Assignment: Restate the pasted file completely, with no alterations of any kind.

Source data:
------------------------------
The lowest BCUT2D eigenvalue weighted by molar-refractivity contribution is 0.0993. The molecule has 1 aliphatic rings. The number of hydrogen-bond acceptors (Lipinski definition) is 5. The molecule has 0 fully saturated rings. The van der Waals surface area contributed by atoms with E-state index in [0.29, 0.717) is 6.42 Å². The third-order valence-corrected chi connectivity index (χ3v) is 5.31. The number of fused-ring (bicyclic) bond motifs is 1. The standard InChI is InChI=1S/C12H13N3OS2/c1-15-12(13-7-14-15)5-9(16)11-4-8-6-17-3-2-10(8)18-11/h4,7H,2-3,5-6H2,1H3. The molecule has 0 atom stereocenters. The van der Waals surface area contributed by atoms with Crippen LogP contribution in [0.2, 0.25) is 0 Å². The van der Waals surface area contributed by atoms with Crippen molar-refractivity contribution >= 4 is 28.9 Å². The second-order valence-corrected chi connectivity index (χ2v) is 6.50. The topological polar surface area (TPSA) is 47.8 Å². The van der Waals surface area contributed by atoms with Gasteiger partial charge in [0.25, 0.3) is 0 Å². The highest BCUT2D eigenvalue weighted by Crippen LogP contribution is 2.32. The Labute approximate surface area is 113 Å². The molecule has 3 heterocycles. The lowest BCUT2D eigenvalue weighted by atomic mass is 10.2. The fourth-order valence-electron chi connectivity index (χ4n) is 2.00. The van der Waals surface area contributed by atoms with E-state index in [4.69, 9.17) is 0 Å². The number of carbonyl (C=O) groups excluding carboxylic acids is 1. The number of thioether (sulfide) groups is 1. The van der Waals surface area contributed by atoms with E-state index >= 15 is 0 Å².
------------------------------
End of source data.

The lowest BCUT2D eigenvalue weighted by molar-refractivity contribution is 0.0993. The molecule has 1 aliphatic rings. The number of hydrogen-bond acceptors (Lipinski definition) is 5. The molecule has 0 fully saturated rings. The van der Waals surface area contributed by atoms with E-state index in [0.29, 0.717) is 6.42 Å². The third-order valence-corrected chi connectivity index (χ3v) is 5.31. The number of fused-ring (bicyclic) bond motifs is 1. The standard InChI is InChI=1S/C12H13N3OS2/c1-15-12(13-7-14-15)5-9(16)11-4-8-6-17-3-2-10(8)18-11/h4,7H,2-3,5-6H2,1H3. The molecule has 0 atom stereocenters. The van der Waals surface area contributed by atoms with Crippen LogP contribution in [0.2, 0.25) is 0 Å². The van der Waals surface area contributed by atoms with Crippen molar-refractivity contribution >= 4 is 28.9 Å². The second-order valence-corrected chi connectivity index (χ2v) is 6.50. The topological polar surface area (TPSA) is 47.8 Å². The van der Waals surface area contributed by atoms with Gasteiger partial charge in [0.25, 0.3) is 0 Å². The highest BCUT2D eigenvalue weighted by Crippen LogP contribution is 2.32. The Labute approximate surface area is 113 Å². The molecule has 3 heterocycles. The lowest BCUT2D eigenvalue weighted by atomic mass is 10.2. The fourth-order valence-electron chi connectivity index (χ4n) is 2.00. The van der Waals surface area contributed by atoms with E-state index in [4.69, 9.17) is 0 Å². The number of carbonyl (C=O) groups excluding carboxylic acids is 1. The number of thioether (sulfide) groups is 1. The van der Waals surface area contributed by atoms with E-state index >= 15 is 0 Å².